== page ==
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AHSAA Middle/Junior High School Conference Sept 24, 2014. Marshall Smith Med, ATC, LAT Sports Medicine Director Southern Bone & Joint Specialist Dothan Al. Athletic Health Related Issues. Emergency Action Plans Heat Illness Concussions Hyponatremia. Emergency Action Plans.

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ahsaa middle junior high school conference sept 24 2014

AHSAAMiddle/Junior High School ConferenceSept 24, 2014

Marshall Smith Med, ATC, LAT

Sports Medicine Director

Southern Bone & Joint Specialist

Dothan Al

athletic health related issues
Athletic Health Related Issues
  • Emergency Action Plans
  • Heat Illness
  • Concussions
  • Hyponatremia
emergency action plans
Emergency Action Plans
  • When an Emergency occurs it affects more than just the people on the field or in the school.
emergency action plans1
Emergency Action Plans
  • Required by the State of Alabama.
  • Required by AHSAA
emergency action plans2
Emergency Action Plans
  • Review Annually
  • New Building Additions
  • New Buildings
  • Office Relocations/Staff/Classrooms
  • Redesigned Fields/Stadiums
  • Gate Locations
emergency action plans3
Emergency Action Plans

AED’s

  • Know Locations
  • Boxes? Locked/ Alarms off-on
  • Batteries - need to be checked frequently
  • Pads- Check dates and proper sizes
emergency action plans4
Emergency Action Plans
  • Practice, Practice, Practice!!!
  • Who should be involved

Coaches

ATC’s

Student Athletic Trainers

EMS

School Administrators

emergency action plans5
Emergency Action Plans
  • Scenarios for Practice

Injured athlete on Game field

Injured athlete on Practice field

Injured athlete in Gym/ Basement

Injured Student in school/ classroom

Every scenario will have different issues

to overcome.

emergency action plans6
Emergency Action plans
  • Encourage your staff to introduce themselves to the EMS staff at your games.
  • New staff on EMS units
  • May never have worked an athletic event!
  • Athletic events are different than MVA’s
heat illness
Heat Illness

Dehydration

Heat Cramps

Heat Exhaustion

Heat stroke

dangerous conditions
Dangerous Conditions
  • Heat Index – Know Temperature and Humidity Level
  • Test Air with WBGT Heat Index Monitor

65-73 Moderate Risk

73-82 High Risk

82+ Very High Risk

  • Weather Bug App- Very Good
noaa s national weather service heat index
NOAA’s National Weather Service Heat Index

Courtesy of NOAA’s National Weather Service www.nws.noaa.gov

signs of dehydration
Signs of Dehydration
  • Dry mouth
  • Thirst
  • Irritable or cranky
  • Headache
  • Bored or disinterested
  • Dizziness
  • Cramps
  • Excessive fatigue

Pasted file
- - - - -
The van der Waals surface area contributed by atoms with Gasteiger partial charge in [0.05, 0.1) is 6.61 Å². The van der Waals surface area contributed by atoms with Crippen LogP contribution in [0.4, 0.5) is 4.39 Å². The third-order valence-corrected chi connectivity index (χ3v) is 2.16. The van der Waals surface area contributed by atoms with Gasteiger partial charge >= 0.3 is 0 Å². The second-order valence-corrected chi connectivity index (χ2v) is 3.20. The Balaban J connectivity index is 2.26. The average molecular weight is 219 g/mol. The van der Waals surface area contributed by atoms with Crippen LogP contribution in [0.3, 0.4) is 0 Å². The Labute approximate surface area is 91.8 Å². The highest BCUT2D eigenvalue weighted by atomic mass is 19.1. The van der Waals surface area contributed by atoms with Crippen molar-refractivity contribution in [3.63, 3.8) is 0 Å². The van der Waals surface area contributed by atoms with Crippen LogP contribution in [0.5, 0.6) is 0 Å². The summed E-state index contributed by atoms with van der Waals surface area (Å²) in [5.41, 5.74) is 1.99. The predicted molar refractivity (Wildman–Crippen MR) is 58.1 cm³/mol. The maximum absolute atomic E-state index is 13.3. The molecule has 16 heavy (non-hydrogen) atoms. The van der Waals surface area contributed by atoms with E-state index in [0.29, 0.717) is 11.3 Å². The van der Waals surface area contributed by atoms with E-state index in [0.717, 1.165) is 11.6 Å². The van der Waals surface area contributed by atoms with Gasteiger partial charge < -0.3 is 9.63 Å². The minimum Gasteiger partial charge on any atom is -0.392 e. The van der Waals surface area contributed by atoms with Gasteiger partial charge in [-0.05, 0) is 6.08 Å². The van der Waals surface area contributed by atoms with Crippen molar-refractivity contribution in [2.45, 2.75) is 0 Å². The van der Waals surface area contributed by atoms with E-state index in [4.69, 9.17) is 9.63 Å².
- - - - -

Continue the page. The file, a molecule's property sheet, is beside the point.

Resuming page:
• Not able to keep up
  • Dark yellow urine
other factors for illness from heat
Other factors for Illness from Heat
  • Low fitness levels
  • High body fat
  • Sickness
  • Previous dehydration or heat illnesses
  • Inadequate heat acclimatization
  • Salt deficiency
  • Medications/Dietary supplements
serious health risks
Serious Health Risks
  • Dehydration Can Result In:
  • Heat Cramps
  • Heat Exhaustion
  • Heat Stroke
  • Recognize Warning Signs of Heat Illness
heat cramps
Heat Cramps
  • Are a mild heat illness that can be treated easily.
  • Intense muscle spasms can develop after exercising and losing large amounts of fluid and salt from sweating.
  • Athletes who sweat a lot or have a high concentration of salt may be more likely to get heat cramps.
heat cramps1
Heat Cramps
  • Signs/Symptoms
    • Intense pain
    • Persistent muscle contractions
  • Treatment
    • Hydration (sports drink and/or water)
    • Possibly extra sodium
    • Stretching, relaxation, massage
heat cramps2
Heat Cramps

When can the athlete play again?

  • As soon as they are symptom free.
  • Important to continue to monitor.
  • May need to change eating and drinking habits, become more fit, or get better adjusted to the heat.
heat exhaustion
Heat Exhaustion
  • Is a moderate Heat Illness that occurs when an athlete continues to be physically active even after suffering from ill effects of the heat.
  • The body struggles to keep up with the demands, leading to heat exhaustion.
heat exhaustion1
Heat Exhaustion
  • Signs/Symptoms
    • Loss of coordination, dizziness or fainting
    • Dehydration
    • Profuse sweating or pale skin
    • Headache, nausea, vomiting or diarrhea
    • Stomach/Intestinal cramps or muscle cramps
  • Treatment
    • Shade or air conditioned area
    • Remove excess clothing and equipment
    • Lie comfortably with feet above heart level
    • If not nauseous, rehydrate with water or sports drink
    • Monitor heart rate, blood pressure, CNS status and core temperature
heat exhaustion2
Heat Exhaustion

When can the athlete play again?

  • Should not be allowed to return until all symptoms are gone.
  • Avoid intense practice in heat for a few days.
  • If received medical treatment, not until doctor approves and gives specific return to play instructions.
heat stroke
Heat Stroke
  • Is a severe heat illness that occurs when an athlete’s body creates more heat than it can release, due to the strain of exercising in the heat.
  • Results in rapid increase in core body temperature.
  • Can lead to permanent disability or death.
heat stroke1
Heat Stroke
  • Signs/Symptoms
    • Core body temperature 104°F+
    • CNS dysfunction
    • Nausea, vomiting or diarrhea
    • Headache, dizziness or weakness
    • Hot & wet or dry skin
    • Increased heart rate, decreased blood pressure or fast breathing
    • Dehydration
    • Combativeness
  • Treatment
    • 911
    • Aggressive whole-body cooling (cold water immersion)
    • Fans/ice/cold towels over much of the body if immersion is not available.
heat stroke2
Heat Stroke

When can an athlete play again?

  • When the doctor approves and gives specific return to play instructions.
  • Parents should work with doctors to rule out or treat other conditions that may cause continued problems.
  • Should return very slowly under the supervision of health care professional.
prevention
Prevention
  • Meet with prospective players and parents to educate them.
  • Discuss pre-season conditioning program
  • Avoid mid-day heat
  • Take regular breaks in shade
  • Slowly increase practice time and intensity
  • Pre-participation physical
  • Emergency action plan
  • ATC on site if possible.
activity guidelines
Activity Guidelines
  • 5-10 minute rest & fluid break after 25-30 minutes of activity
  • 5-10 minute rest & fluid break after 25-30 minutes of activity/should be in shorts & t-shirt with helmet & should pads.
  • 5-10 minute rest & fluid break after every 15-20 minutes of activity/shorts & t-shirt only.
  • Cancel or postpone all outdoor practices. Practice in air conditioned space.
acclimation to heat
Acclimation to Heat
  • Promote conditioning
  • Usually takes 10-14 days
  • Carefully observe athletes
hydration
Hydration
  • Encourage athletes to drink before, during and after exercise
  • Take regular drink breaks in shade
  • Helpful Beverages: water and sports drinks with adequate electrolytes
  • Harmful Beverages: fruit juice, CHO gels, soda, sports drinks 8%+CHO, caffeinated drinks